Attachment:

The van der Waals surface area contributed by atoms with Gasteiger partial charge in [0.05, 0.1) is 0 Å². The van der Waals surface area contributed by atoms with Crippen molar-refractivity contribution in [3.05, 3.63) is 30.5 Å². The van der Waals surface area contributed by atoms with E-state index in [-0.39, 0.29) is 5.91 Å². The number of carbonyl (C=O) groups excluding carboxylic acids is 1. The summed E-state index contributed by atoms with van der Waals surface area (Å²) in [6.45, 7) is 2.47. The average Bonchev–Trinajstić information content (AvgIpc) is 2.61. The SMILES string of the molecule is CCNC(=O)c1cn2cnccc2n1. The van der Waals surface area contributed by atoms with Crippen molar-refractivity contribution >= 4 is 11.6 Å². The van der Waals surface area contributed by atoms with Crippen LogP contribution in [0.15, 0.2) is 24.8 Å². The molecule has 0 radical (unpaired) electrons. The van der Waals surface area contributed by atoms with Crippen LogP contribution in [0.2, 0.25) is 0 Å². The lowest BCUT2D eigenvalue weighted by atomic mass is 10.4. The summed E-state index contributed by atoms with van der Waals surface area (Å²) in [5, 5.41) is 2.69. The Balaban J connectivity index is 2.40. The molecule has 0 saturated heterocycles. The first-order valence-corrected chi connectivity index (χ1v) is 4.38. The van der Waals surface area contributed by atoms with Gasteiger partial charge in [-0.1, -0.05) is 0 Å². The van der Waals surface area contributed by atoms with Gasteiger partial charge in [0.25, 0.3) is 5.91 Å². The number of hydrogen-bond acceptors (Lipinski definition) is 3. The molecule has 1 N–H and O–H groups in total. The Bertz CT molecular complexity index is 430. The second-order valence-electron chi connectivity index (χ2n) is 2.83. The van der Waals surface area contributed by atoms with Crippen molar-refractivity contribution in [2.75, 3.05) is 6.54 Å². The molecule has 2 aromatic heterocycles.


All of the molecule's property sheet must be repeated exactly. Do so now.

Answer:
The van der Waals surface area contributed by atoms with Gasteiger partial charge in [0.05, 0.1) is 0 Å². The van der Waals surface area contributed by atoms with Crippen molar-refractivity contribution in [3.05, 3.63) is 30.5 Å². The van der Waals surface area contributed by atoms with E-state index in [-0.39, 0.29) is 5.91 Å². The number of carbonyl (C=O) groups excluding carboxylic acids is 1. The summed E-state index contributed by atoms with van der Waals surface area (Å²) in [6.45, 7) is 2.47. The average Bonchev–Trinajstić information content (AvgIpc) is 2.61. The SMILES string of the molecule is CCNC(=O)c1cn2cnccc2n1. The van der Waals surface area contributed by atoms with Crippen molar-refractivity contribution >= 4 is 11.6 Å². The van der Waals surface area contributed by atoms with Crippen LogP contribution in [0.15, 0.2) is 24.8 Å². The molecule has 0 radical (unpaired) electrons. The van der Waals surface area contributed by atoms with Crippen LogP contribution in [0.2, 0.25) is 0 Å². The lowest BCUT2D eigenvalue weighted by atomic mass is 10.4. The summed E-state index contributed by atoms with van der Waals surface area (Å²) in [5, 5.41) is 2.69. The Balaban J connectivity index is 2.40. The molecule has 0 saturated heterocycles. The first-order valence-corrected chi connectivity index (χ1v) is 4.38. The van der Waals surface area contributed by atoms with Gasteiger partial charge in [-0.1, -0.05) is 0 Å². The van der Waals surface area contributed by atoms with Gasteiger partial charge in [0.25, 0.3) is 5.91 Å². The number of hydrogen-bond acceptors (Lipinski definition) is 3. The molecule has 1 N–H and O–H groups in total. The Bertz CT molecular complexity index is 430. The second-order valence-electron chi connectivity index (χ2n) is 2.83. The van der Waals surface area contributed by atoms with Crippen molar-refractivity contribution in [2.75, 3.05) is 6.54 Å². The molecule has 2 aromatic heterocycles.